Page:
The afternoon stretched as the ashram girls gathered the herbs they has set out for. They had wandered into the forest and rested in a glade a little way from the ashram, their heavy baskets beside them. Soon, the light began to mellow as afternoon clouds gathered. The girls began gathering themselves up, when Shakunatala, squatting to pick up her basket, dropped her jaw when she saw a stag staring at her.

“Sh!” she shushed the others as she crept towards the stag, who watched her with quiet eyes.

“Pretty, pretty . . . See? Nice. . .” She cooed as she advanced, fearing the stag would bolt. However, as she neared, she saw the arrow buried in his haunch and hurried her advance. Anu soon reached the buck and petted his face, while Priya stood alert for the hunter. Shakuntala walked up and parted the thickest vegetation, when she felt her arm grasped, too strongly for a creeper or branch, too human for a trunk or paw. She was too surprised to even gasp. Her breath hitched and tangled in the hunter’s suddenly-there eyes; he, being gently bred, held it, steadied it, and returned her vagrant breath to her chest after a moment, reminding Shakuntala to exhale.

She knew her world had tilted on its axis, but had no idea how to steady it.

The humming bird resisted an urge to spill golden pollen on the lovers, to mark the occasion with a little drama, but the stag’s stare stopped her.

Priya shook her friend and Shakuntala blushed and sputtered out an excuse as she left the clearing.

Priya and Anu stood uncomfortably, shuffling, commenting on the sultriness of the weather, a wish for a cooling breeze, excusing their friend’s hasty departure.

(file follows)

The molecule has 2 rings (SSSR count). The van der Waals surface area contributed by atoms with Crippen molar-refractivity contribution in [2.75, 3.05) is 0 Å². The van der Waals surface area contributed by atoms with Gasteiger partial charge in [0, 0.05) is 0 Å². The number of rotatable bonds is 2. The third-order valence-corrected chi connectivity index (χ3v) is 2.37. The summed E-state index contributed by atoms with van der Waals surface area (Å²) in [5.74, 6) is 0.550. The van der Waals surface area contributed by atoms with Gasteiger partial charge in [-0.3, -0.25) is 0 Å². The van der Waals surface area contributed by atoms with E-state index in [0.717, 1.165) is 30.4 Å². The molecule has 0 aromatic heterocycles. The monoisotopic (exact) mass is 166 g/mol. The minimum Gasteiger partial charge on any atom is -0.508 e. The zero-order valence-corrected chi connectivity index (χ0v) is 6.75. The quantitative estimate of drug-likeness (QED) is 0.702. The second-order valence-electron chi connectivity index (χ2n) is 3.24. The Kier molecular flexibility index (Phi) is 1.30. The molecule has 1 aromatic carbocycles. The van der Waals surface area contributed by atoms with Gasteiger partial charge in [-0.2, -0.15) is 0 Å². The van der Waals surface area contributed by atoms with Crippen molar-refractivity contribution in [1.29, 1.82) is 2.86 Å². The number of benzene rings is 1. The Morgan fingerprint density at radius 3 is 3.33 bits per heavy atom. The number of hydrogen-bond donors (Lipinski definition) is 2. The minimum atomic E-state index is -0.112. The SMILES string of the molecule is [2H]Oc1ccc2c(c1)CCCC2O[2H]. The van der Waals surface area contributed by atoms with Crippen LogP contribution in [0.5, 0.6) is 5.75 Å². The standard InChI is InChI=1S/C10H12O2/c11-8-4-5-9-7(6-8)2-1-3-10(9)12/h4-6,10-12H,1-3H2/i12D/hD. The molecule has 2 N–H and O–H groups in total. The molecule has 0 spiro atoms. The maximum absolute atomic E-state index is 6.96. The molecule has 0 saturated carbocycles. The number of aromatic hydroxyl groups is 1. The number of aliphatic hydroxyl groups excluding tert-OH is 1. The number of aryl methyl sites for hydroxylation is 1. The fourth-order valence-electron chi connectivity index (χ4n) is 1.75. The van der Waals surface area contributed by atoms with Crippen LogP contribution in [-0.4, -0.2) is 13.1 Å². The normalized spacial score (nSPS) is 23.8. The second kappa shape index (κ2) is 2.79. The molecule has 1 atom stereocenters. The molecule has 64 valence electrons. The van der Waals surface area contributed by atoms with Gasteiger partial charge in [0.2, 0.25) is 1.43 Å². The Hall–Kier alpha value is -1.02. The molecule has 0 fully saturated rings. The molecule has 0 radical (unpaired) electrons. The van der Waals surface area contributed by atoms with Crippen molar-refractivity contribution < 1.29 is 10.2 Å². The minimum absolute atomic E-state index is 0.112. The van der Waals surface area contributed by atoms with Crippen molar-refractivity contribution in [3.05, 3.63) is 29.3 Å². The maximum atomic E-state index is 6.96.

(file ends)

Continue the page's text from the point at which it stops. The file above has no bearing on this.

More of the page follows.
Soon, however, Shakuntala returned with a few fruit for the visitor. The king considered the fruit and looked up inquiringly at her.

“Apologies, Kshatriya. Please refresh yourself with this.” Priya supplied, as Shakuntala seemed incapable of speech.

“No apologies needed, lady,” The king solemnly replied.

Anu nudged Shakunatala, who, as though waking from some reverie, mumbled, “No, no, Sir, . . . I mean. . .” before sinking back into her silence.

Priya took over and asked, “Sir, you seem to be no hunter; whom do we have the pleasure . . .”

“Forgive me, ladies. I have been amiss. I am King Dushyant and I was hoping to carry my hunt as a guest offering to Sage Kanva, who expects me.”

They looked around but the stag seemed to have limped away. The king looked as though he wished he to pursue it. But he chose diplomacy for the moment.

With a slightly concerned glance at Shakuntala’s shocked face, he graciously said, “My sudden appearance seems to have bothered your friend. My apologies for that.”

Anu hastened to dismiss his attention from the sudden strangeness that seemed to have gripped her friend, “Oh her! Never mind her. She is thinking of her herbs. She is often like this.”

This, apparently, was the company that Sage Kanva’s ashram had been all astir over. Priya and Anu’s conversation seemed to have dismissed Shakunatala from the visitor’s mind as the three of them made their way to the ashram.